Britain vows arrest rules change after Israel row
New Foreign Secretary William Hague vowed Thursday to "act speedily" to change the way arrests are ordered under international law in Britain, after a row over visits by Israeli ministers.
Tzipi Livni, the former Israeli foreign minister, reportedly cancelled a trip here in December for fear of being arrested after a court issued a warrant following an application by Palestinian activists.
"It's absolutely my intention to act speedily," Hague told reporters.
"The current situation is as unsatisfactory as it is indefensible. We cannot have a position where Israeli politicians feel they cannot visit this country... and indeed this would apply to many other nations as well.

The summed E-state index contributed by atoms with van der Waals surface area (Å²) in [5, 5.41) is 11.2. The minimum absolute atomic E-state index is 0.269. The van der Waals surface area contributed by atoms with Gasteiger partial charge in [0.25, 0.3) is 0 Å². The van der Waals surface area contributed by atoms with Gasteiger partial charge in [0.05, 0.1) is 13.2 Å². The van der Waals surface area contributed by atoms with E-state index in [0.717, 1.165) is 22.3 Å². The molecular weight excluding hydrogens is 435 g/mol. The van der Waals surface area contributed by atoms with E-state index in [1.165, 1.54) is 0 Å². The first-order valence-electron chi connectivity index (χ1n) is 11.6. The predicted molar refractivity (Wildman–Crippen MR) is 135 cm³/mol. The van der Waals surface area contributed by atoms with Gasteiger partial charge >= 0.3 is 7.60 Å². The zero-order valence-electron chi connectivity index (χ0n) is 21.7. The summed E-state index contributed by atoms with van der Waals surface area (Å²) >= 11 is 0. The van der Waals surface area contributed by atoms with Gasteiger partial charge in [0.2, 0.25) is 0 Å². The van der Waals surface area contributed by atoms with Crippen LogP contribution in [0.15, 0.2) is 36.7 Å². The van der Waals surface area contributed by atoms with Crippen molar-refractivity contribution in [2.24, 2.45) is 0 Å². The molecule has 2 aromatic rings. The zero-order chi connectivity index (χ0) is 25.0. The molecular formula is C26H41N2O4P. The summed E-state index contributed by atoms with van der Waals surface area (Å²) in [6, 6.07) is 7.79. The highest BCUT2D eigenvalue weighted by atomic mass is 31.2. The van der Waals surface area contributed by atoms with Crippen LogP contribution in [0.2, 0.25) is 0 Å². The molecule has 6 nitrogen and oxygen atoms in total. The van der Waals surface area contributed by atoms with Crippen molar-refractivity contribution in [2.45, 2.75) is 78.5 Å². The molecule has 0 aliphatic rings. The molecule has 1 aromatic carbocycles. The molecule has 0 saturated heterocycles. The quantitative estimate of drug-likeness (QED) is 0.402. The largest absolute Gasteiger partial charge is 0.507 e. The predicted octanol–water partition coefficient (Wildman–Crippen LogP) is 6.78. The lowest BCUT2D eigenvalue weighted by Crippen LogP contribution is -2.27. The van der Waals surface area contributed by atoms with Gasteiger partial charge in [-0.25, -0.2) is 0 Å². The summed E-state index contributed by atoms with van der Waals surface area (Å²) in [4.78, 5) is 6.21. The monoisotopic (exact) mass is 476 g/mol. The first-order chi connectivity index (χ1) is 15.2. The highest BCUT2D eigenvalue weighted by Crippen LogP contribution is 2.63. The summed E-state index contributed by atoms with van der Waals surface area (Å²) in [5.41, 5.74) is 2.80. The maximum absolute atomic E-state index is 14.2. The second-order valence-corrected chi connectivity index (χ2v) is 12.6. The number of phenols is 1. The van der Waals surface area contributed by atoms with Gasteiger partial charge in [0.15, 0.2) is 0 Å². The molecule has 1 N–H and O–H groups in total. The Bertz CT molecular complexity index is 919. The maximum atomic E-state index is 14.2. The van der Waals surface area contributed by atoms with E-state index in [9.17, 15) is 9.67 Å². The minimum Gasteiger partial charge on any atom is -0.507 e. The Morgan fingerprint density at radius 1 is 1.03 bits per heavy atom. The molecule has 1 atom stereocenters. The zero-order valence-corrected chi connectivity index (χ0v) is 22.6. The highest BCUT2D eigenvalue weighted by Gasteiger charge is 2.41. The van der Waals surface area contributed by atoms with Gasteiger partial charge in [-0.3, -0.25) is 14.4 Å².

"This has to be put right."
Hague said Britain's new coalition government led by Prime Minister David Cameron, would look at various options including one proposed by the previous Labour government.
Ex-prime minister Gordon Brown proposed in March to put the public prosecution service -- as opposed to judges -- in charge of considering whether an arrest warrant should be issued in any case brought under international law.
Judges in Britain can issue arrest warrants for war crimes suspects around the world under the Geneva Convention Act 1957, without any requirement to consult public prosecutors.
A London court last year issued a warrant for the arrest of Livni, now the leader of Israel's opposition Kadima party, over her role in Israel's 22-day war against the Hamas-rule Gaza Strip, launched at the end of 2008.
"We find it completely unacceptable that someone such as Mrs. Livni feels she cannot visit the United Kingdom," Hague said, adding: "Be in no doubt that we will take action on it."
© 2010 AFP